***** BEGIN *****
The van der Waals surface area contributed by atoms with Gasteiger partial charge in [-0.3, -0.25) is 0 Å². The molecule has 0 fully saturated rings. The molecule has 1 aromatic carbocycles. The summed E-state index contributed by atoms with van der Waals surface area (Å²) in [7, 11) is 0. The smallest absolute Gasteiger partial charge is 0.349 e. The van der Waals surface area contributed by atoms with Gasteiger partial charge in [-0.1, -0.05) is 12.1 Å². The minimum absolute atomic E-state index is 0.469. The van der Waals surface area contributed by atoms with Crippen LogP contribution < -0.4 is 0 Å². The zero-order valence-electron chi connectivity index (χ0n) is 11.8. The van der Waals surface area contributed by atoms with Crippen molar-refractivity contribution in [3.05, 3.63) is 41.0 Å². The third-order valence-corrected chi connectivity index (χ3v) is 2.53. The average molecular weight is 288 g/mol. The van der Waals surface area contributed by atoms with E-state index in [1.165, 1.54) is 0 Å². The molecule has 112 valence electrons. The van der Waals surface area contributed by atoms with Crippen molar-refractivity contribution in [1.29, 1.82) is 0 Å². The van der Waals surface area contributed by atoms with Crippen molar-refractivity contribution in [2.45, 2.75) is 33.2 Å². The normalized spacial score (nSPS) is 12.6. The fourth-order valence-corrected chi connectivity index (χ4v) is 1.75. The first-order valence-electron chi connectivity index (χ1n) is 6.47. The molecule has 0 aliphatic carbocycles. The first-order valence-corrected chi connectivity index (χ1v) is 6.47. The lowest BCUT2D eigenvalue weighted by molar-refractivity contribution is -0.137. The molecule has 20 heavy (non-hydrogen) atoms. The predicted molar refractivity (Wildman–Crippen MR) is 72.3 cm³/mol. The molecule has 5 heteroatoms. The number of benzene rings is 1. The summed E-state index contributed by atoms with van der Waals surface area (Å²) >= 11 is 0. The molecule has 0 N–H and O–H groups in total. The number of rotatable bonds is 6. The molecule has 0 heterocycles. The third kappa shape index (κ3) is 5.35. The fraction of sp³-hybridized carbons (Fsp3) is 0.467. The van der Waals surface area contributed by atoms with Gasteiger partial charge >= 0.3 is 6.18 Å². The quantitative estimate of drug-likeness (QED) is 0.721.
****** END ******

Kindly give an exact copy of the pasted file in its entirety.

The van der Waals surface area contributed by atoms with Gasteiger partial charge in [-0.3, -0.25) is 0 Å². The molecule has 0 fully saturated rings. The molecule has 1 aromatic carbocycles. The summed E-state index contributed by atoms with van der Waals surface area (Å²) in [7, 11) is 0. The smallest absolute Gasteiger partial charge is 0.349 e. The van der Waals surface area contributed by atoms with Gasteiger partial charge in [-0.1, -0.05) is 12.1 Å². The minimum absolute atomic E-state index is 0.469. The van der Waals surface area contributed by atoms with Crippen LogP contribution < -0.4 is 0 Å². The zero-order valence-electron chi connectivity index (χ0n) is 11.8. The van der Waals surface area contributed by atoms with Crippen molar-refractivity contribution in [3.05, 3.63) is 41.0 Å². The third-order valence-corrected chi connectivity index (χ3v) is 2.53. The average molecular weight is 288 g/mol. The van der Waals surface area contributed by atoms with E-state index in [1.165, 1.54) is 0 Å². The molecule has 112 valence electrons. The van der Waals surface area contributed by atoms with Crippen molar-refractivity contribution in [1.29, 1.82) is 0 Å². The van der Waals surface area contributed by atoms with Crippen molar-refractivity contribution in [2.45, 2.75) is 33.2 Å². The normalized spacial score (nSPS) is 12.6. The fourth-order valence-corrected chi connectivity index (χ4v) is 1.75. The first-order valence-electron chi connectivity index (χ1n) is 6.47. The molecule has 0 aliphatic carbocycles. The first-order valence-corrected chi connectivity index (χ1v) is 6.47. The lowest BCUT2D eigenvalue weighted by molar-refractivity contribution is -0.137. The molecule has 20 heavy (non-hydrogen) atoms. The predicted molar refractivity (Wildman–Crippen MR) is 72.3 cm³/mol. The molecule has 5 heteroatoms. The number of benzene rings is 1. The summed E-state index contributed by atoms with van der Waals surface area (Å²) >= 11 is 0. The molecule has 0 N–H and O–H groups in total. The number of rotatable bonds is 6. The molecule has 0 heterocycles. The third kappa shape index (κ3) is 5.35. The fraction of sp³-hybridized carbons (Fsp3) is 0.467. The van der Waals surface area contributed by atoms with Gasteiger partial charge >= 0.3 is 6.18 Å². The quantitative estimate of drug-likeness (QED) is 0.721.